Congress
Theories of
Representation
Today
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Bare-bones basics of Congress
What does it mean to “represent” someone (or
some group) politically?
What factors determine who represents us in
Congress?
Bicameral Legislature
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House
435 Representatives
1 per geographic district
2 year terms
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Senate
100 Senators
2 per state
6 year terms
Business of Congress
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A Day in the House of Reps
http://clerk.house.gov/
What Does Representation Mean?
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“Represent”: to act in place of or on behalf of
someone else
“Constituency”: the group on whose behalf the
legislator acts
Three Big Questions About
Representation
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Does the idea of democratic representation
allow legislators to do what is good for us,
rather than what we want?
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Should members of Congress serve as “delegates”
or as “trustees”?
Whose “best interests” matter?
Is “agency representation” enough, or is
“sociological representation” necessary?
Theories of Representation:
Delegate v. Trustee
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Delegate: Someone who acts in accordance
with our wishes
Trustee: Someone who acts to best protect
our interests (even if we’re not happy with it)
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Example: Balancing the budget and raising taxes
Theories of Representation:
The Importance of “Constituency”
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If legislators are acting in our best interests,
who has standing?
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Only voters in the legislator’s district?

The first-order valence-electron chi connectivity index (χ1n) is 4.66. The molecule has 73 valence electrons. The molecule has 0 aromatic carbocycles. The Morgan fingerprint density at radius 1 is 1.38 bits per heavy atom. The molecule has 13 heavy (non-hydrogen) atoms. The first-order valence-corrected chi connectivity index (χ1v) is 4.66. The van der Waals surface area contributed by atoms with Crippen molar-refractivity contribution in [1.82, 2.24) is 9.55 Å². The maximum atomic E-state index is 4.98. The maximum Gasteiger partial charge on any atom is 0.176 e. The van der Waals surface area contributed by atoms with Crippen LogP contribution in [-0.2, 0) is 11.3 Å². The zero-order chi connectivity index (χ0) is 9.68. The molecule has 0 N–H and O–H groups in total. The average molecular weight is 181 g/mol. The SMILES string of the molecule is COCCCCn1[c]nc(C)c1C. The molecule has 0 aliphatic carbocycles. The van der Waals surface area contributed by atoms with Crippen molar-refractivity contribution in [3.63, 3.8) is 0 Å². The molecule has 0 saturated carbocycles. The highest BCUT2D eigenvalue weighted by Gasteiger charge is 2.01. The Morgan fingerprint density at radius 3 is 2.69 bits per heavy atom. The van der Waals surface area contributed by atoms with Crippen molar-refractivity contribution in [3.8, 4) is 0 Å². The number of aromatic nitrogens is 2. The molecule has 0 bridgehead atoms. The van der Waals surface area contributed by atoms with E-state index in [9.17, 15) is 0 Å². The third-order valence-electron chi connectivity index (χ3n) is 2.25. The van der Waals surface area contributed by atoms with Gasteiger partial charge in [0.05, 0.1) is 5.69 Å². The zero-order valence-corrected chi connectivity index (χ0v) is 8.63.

Everyone in the legislator’s district, both parties,
voters and non-voters?
The nation as a whole?
Example: “pork barrel legislation”
Theories of Representation:
Descriptive v. Substantive
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Ways of creating “policy congruence” (delegate
representation)
Descriptive
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Shared background and experience = shared
political preferences
Substantive (Agency)
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Electoral accountability is enough to force policy
congruence
But . . .
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Is electoral pressure enough to force policy
congruence, or is descriptive representation
necessary for true representation?
Are there benefits to descriptive representation
that extend beyond policy outcomes?
Who Represents Us: Important
Factors to Remember
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Who runs
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Incumbency advantage
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Access to money
Access to support
Time and “social capital”
Money
Name recognition and constituency service
Controversy over term limits – U.S. Term Limits v. Thornton
Redistricting
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The art of the “gerrymander”
Redistricting:
The Original Gerrymander
Redistricting
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When and why
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Every 10 years (now – Baker v. Carr) – following
REAPPORTIONMENT
In response to legal challenges
Redistricting
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How it’s done
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Political gerrymandering – favoring the party in
power in the state legislature
Racial gerrymandering – efforts to increase or limit
the influence of racial minorities
Racial Gerrymandering
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“Cracking”
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Drawing district lines so that the minority racial
group is diffuse, spread out over many districts, so
they have no influence in any one district
“Packing”
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Drawing district lines to that the minority racial group
is concentrated into one or two districts, with no
influence in any of the others
Redistricting:
A Modern Gerrymander
History of North Carolina’s 12th
Congressional District